Within the year, hospitals and other Medicare/Medicaid eligible providers will face the challenge of proving compliance with Stage 2 Meaningful Use standards as a condition of continued par ticipation in the Affordable Care Act EMR Incentive Plan. While Stage 1 required physicians to provide their patients with electronic access to their medical data – a goal primarily accomplished through the deployment of EMR systems and patient portals – Stage 2 takes it a significant step further. Not only do eligible providers need to demonstrate that half of their population has online access to health records, but at least 5% of those patients must log in and either enter their own data or send an unsolicited secure message back to their provider. In other words, it is no longer enough to simply give patients tools to communicate electronically with providers. Now, providers must demonstrate that their patients are actively participating in the process.
This has a lot of CIOs, CMOs and, ultimately, CEOs worried – and with good reason. In October, 2012, the CMS issued a report finding that 70% of physicians who achieved Stage 1 Meaningful Use requested an exclusion from the requirement that they demonstrate successful fulfillment of patient requests for electronic health records. Why? Because not one of their patients had ever made a request for an electronic copy of their records.1
There are ample studies supporting the premise behind the CMS Patient Engagement mandates clearly revealing how patients, when actively involved in their own healthcare decisions, have overall better treatment outcomes, fewer readmissions, and a more positive attitude towards their care providers.
Yet, as Eric Manley, eHealth Systems Manager for the Mayo Clinic stated in his keynote address at the 2013 HIMSS conference, even Mayo’s sophisticated electronic system was only capturing 2 to 3 % of their patients, falling far short of the benchmark. “Simply making the services available will not attract users,” he said. “Unless you engage patients, you will not meet your MU requirements.” 2
Perhaps it is not for lack of information, but poor timing and delivery of information, that inhibits patients from embracing their own healthcare management. That premise is supported by recent reports from the Institute of Medicine and Annuals of Emergency Medicine revealing that more than 78% of patients reported not fully understanding their ER discharge instructions, and nearly half of all adults in the U.S. overall admit having trouble understanding what their doctors have explained about their illness and how to manage their medications.3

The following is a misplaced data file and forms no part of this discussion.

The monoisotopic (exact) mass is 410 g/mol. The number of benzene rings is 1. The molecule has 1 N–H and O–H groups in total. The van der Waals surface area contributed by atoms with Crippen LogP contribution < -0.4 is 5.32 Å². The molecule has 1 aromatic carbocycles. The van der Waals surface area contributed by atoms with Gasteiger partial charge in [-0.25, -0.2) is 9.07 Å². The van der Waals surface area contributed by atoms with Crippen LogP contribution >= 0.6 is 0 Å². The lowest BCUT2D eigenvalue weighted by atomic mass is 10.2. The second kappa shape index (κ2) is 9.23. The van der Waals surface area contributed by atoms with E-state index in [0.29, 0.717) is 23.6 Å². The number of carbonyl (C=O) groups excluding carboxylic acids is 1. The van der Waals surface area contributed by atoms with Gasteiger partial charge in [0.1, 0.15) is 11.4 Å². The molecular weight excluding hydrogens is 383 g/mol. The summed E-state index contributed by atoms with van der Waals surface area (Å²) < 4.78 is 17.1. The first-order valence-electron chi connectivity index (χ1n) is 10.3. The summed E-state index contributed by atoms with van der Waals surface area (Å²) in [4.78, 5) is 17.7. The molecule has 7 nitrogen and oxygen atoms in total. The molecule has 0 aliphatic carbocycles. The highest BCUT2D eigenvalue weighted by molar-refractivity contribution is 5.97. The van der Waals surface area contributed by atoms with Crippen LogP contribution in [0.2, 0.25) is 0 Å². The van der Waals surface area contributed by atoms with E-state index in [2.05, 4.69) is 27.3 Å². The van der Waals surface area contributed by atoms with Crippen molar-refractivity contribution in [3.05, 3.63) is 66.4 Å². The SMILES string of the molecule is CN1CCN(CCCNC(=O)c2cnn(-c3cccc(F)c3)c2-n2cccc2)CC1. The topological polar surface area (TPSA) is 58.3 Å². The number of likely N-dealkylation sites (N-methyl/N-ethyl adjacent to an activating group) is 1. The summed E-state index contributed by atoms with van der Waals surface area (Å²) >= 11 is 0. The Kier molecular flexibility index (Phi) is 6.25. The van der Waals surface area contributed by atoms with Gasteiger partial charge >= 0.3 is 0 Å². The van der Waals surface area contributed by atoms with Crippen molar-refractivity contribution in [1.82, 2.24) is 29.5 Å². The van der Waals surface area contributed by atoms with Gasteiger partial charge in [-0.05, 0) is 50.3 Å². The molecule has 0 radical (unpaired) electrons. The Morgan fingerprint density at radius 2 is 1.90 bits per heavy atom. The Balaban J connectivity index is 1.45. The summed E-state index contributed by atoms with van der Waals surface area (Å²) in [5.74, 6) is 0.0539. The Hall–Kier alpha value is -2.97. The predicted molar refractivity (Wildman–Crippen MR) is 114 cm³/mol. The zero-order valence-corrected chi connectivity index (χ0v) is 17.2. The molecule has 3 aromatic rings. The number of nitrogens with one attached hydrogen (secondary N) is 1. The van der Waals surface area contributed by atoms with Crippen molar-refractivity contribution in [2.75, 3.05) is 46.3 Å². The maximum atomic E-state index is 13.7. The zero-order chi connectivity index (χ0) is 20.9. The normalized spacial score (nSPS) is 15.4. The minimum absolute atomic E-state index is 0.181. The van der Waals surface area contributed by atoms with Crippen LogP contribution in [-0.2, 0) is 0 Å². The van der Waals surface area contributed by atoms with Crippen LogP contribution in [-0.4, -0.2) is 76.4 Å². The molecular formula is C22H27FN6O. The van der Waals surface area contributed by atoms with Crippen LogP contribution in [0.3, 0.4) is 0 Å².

Mike Sorensen, former CTO for a major Chicago area hospital system and now President of Mutare Health, suggests that strategic use of mobile communications can play a significant role in motivating patients to take the necessary steps towards self-care, and provides these tips:
“Enhancing your hospital communication systems with secure mobile messaging technology like Mutare’s Vital Link does not have to be expensive and, in fact, can actually reduce or eliminate reliance on more costly and less effective technologies,” says Sorensen. “Patient Engagement practices that are both simple and relevant will go a long way towards Meaningful Use achievement, reduced healthcare costs and, more importantly, improved patient outcomes.”
To learn more about Mutare Health’s Vital Link solution, click here.
1. Health IT: Physicians are the Easy Part (HIMSS meeting) by Pamela Lewis Dolan, American Medical News, March 25, 2013
2. How to Satisfy Patient Engagement in Stage 2 Meaningful Use by Zachary Landman, MD, EHR Intelligence, September 23, 2013
3. Doctor’s Orders Lost in Translation by Marla Paul, Northwestern University News, by July 28 2008